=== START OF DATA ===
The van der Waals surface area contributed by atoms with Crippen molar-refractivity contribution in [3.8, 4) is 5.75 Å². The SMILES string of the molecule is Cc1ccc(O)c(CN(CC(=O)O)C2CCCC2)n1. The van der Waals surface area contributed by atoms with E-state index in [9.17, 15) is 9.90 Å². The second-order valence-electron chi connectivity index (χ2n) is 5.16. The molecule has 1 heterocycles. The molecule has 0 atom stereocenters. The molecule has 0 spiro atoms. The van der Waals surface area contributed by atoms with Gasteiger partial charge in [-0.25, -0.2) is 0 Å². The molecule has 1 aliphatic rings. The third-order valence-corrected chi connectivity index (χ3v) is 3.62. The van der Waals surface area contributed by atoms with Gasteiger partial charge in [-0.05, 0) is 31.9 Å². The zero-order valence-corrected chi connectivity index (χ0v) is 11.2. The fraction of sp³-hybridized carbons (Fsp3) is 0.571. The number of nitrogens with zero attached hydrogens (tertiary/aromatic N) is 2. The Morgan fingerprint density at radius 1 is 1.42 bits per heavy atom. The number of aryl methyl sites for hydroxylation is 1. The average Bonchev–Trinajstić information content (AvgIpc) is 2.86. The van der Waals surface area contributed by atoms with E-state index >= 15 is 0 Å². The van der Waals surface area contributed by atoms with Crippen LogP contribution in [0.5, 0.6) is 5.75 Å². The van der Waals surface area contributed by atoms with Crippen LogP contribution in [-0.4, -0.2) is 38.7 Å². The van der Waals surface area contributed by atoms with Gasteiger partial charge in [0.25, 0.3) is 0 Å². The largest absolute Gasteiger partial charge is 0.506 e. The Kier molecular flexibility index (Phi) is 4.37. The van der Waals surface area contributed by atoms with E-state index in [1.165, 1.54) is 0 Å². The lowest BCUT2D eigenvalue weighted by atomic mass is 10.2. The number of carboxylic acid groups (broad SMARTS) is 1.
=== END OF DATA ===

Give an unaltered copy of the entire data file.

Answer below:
The van der Waals surface area contributed by atoms with Crippen molar-refractivity contribution in [3.8, 4) is 5.75 Å². The SMILES string of the molecule is Cc1ccc(O)c(CN(CC(=O)O)C2CCCC2)n1. The van der Waals surface area contributed by atoms with E-state index in [9.17, 15) is 9.90 Å². The second-order valence-electron chi connectivity index (χ2n) is 5.16. The molecule has 1 heterocycles. The molecule has 0 atom stereocenters. The molecule has 0 spiro atoms. The van der Waals surface area contributed by atoms with Gasteiger partial charge in [-0.25, -0.2) is 0 Å². The molecule has 1 aliphatic rings. The third-order valence-corrected chi connectivity index (χ3v) is 3.62. The van der Waals surface area contributed by atoms with Gasteiger partial charge in [-0.05, 0) is 31.9 Å². The zero-order valence-corrected chi connectivity index (χ0v) is 11.2. The fraction of sp³-hybridized carbons (Fsp3) is 0.571. The number of nitrogens with zero attached hydrogens (tertiary/aromatic N) is 2. The Morgan fingerprint density at radius 1 is 1.42 bits per heavy atom. The number of aryl methyl sites for hydroxylation is 1. The average Bonchev–Trinajstić information content (AvgIpc) is 2.86. The van der Waals surface area contributed by atoms with E-state index >= 15 is 0 Å². The van der Waals surface area contributed by atoms with Crippen LogP contribution in [0.5, 0.6) is 5.75 Å². The van der Waals surface area contributed by atoms with Crippen LogP contribution in [-0.4, -0.2) is 38.7 Å². The van der Waals surface area contributed by atoms with Gasteiger partial charge in [0.25, 0.3) is 0 Å². The largest absolute Gasteiger partial charge is 0.506 e. The Kier molecular flexibility index (Phi) is 4.37. The van der Waals surface area contributed by atoms with E-state index in [1.165, 1.54) is 0 Å². The lowest BCUT2D eigenvalue weighted by atomic mass is 10.2. The number of carboxylic acid groups (broad SMARTS) is 1.